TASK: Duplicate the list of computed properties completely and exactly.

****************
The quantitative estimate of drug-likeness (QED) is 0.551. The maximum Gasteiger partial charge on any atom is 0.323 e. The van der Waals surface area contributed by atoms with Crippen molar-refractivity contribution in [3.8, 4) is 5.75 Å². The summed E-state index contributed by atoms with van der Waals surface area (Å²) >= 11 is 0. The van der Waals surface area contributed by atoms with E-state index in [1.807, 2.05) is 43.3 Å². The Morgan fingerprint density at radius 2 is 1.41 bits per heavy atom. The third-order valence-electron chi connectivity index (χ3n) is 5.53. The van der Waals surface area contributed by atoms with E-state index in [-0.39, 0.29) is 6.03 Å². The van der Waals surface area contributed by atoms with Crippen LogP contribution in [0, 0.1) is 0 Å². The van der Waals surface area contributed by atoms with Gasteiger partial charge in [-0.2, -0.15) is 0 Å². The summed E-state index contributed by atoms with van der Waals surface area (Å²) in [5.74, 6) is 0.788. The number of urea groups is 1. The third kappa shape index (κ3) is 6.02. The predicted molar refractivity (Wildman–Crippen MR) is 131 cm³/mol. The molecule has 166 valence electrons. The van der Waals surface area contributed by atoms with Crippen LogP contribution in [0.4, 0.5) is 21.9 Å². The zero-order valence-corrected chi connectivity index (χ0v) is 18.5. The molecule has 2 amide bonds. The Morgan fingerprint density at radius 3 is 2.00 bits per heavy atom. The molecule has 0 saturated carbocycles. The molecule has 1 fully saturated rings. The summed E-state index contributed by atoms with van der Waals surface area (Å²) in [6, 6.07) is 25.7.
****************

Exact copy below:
The quantitative estimate of drug-likeness (QED) is 0.551. The maximum Gasteiger partial charge on any atom is 0.323 e. The van der Waals surface area contributed by atoms with Crippen molar-refractivity contribution in [3.8, 4) is 5.75 Å². The summed E-state index contributed by atoms with van der Waals surface area (Å²) >= 11 is 0. The van der Waals surface area contributed by atoms with E-state index in [1.807, 2.05) is 43.3 Å². The Morgan fingerprint density at radius 2 is 1.41 bits per heavy atom. The third-order valence-electron chi connectivity index (χ3n) is 5.53. The van der Waals surface area contributed by atoms with E-state index in [-0.39, 0.29) is 6.03 Å². The van der Waals surface area contributed by atoms with Crippen LogP contribution in [0, 0.1) is 0 Å². The van der Waals surface area contributed by atoms with Gasteiger partial charge in [-0.2, -0.15) is 0 Å². The summed E-state index contributed by atoms with van der Waals surface area (Å²) in [5.74, 6) is 0.788. The number of urea groups is 1. The third kappa shape index (κ3) is 6.02. The predicted molar refractivity (Wildman–Crippen MR) is 131 cm³/mol. The molecule has 166 valence electrons. The van der Waals surface area contributed by atoms with Crippen LogP contribution in [0.4, 0.5) is 21.9 Å². The zero-order valence-corrected chi connectivity index (χ0v) is 18.5. The molecule has 2 amide bonds. The Morgan fingerprint density at radius 3 is 2.00 bits per heavy atom. The molecule has 0 saturated carbocycles. The molecule has 1 fully saturated rings. The summed E-state index contributed by atoms with van der Waals surface area (Å²) in [6, 6.07) is 25.7.